A judge agreed to hold the bank fraud trial for the Kealohas without a jury.
The couple filed the motion, saying it would be easier for the judge to understand the case, rather than a jury of 12.
It is their legal right to have the trial without a jury. The attorney for the alleged victims isn’t buying the Kealohas reason for waiving the jury. Michael Green says the Kealohas probably don’t think they can sway a jury to rule in their favor.
Katherine and Louis Kealoha were found guilty of conspiracy and obstruction in June by a jury that deliberated just over a day. Green says with the notoriety of the first trial, it would be hard for the Kealohas to find a jury that would find them not guilty.
“They’re so tainted publicly now by the verdict being so short. There are people that want to be a part of this jury, they want to be there. They want to be a part of history,” said Green.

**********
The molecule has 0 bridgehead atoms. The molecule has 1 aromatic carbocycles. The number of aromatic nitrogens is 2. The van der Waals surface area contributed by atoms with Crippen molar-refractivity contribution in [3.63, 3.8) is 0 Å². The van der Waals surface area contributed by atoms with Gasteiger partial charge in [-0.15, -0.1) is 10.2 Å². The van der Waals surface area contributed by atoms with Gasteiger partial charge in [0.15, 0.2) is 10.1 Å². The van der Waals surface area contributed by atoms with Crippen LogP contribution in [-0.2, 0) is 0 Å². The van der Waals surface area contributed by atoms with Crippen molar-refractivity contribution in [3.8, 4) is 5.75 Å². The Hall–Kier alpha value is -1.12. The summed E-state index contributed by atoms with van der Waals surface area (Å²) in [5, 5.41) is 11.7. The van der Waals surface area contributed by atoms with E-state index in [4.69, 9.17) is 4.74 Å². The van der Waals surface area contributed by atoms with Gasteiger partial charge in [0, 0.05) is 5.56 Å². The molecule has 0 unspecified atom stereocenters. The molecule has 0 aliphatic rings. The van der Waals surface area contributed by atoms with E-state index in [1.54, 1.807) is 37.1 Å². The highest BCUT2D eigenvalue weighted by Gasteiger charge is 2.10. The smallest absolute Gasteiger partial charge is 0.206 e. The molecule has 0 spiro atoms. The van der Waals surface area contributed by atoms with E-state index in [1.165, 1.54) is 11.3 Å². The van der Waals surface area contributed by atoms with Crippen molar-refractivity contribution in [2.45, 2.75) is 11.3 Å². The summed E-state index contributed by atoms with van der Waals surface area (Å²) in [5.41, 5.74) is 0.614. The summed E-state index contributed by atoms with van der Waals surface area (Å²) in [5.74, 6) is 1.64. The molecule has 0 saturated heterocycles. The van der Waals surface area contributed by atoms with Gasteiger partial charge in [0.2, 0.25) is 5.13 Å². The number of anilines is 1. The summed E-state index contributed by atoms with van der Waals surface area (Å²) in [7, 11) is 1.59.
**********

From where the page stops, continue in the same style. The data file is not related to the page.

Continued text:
Green represents Ranson Taito and his sister. Prosecutors say Katherine Kealoha was in charge of more than $167,000 that was set aside for them, which prosecutors say the Kealohas spent. Green says the case is simple so the Kealohas’ reason for waiving the jury doesn’t make sense.
“I’m not buying that for a second, what’s complicated? The checks! Is that your signature? Is that the account? Is it a trust account? Were you the trustee? Were you the beneficiaries? There’s nothing complicated about that,” he said.
Green adds that a complicated case would work in favor of the Kealohas if there was a jury, because if one of the 12 jurors got confused, then he or she would be more likely to vote not guilty.
Green says Katherine will likely testify in her defense to try and take most of the blame and save her husband. And a lot will depend on the defense attorneys convincing the judge that Louis didn’t know anything about the money being taken.
“Legally, if a jury says oh he had to know, he must have known, are you kidding? And the judge, maybe they think would have, could have, should have, there’s got to be proof without a reasonable doubt that he knew,” said Green.
Trial is scheduled to start in January. The Kealohas are scheduled for sentencing from the first trial on October 31.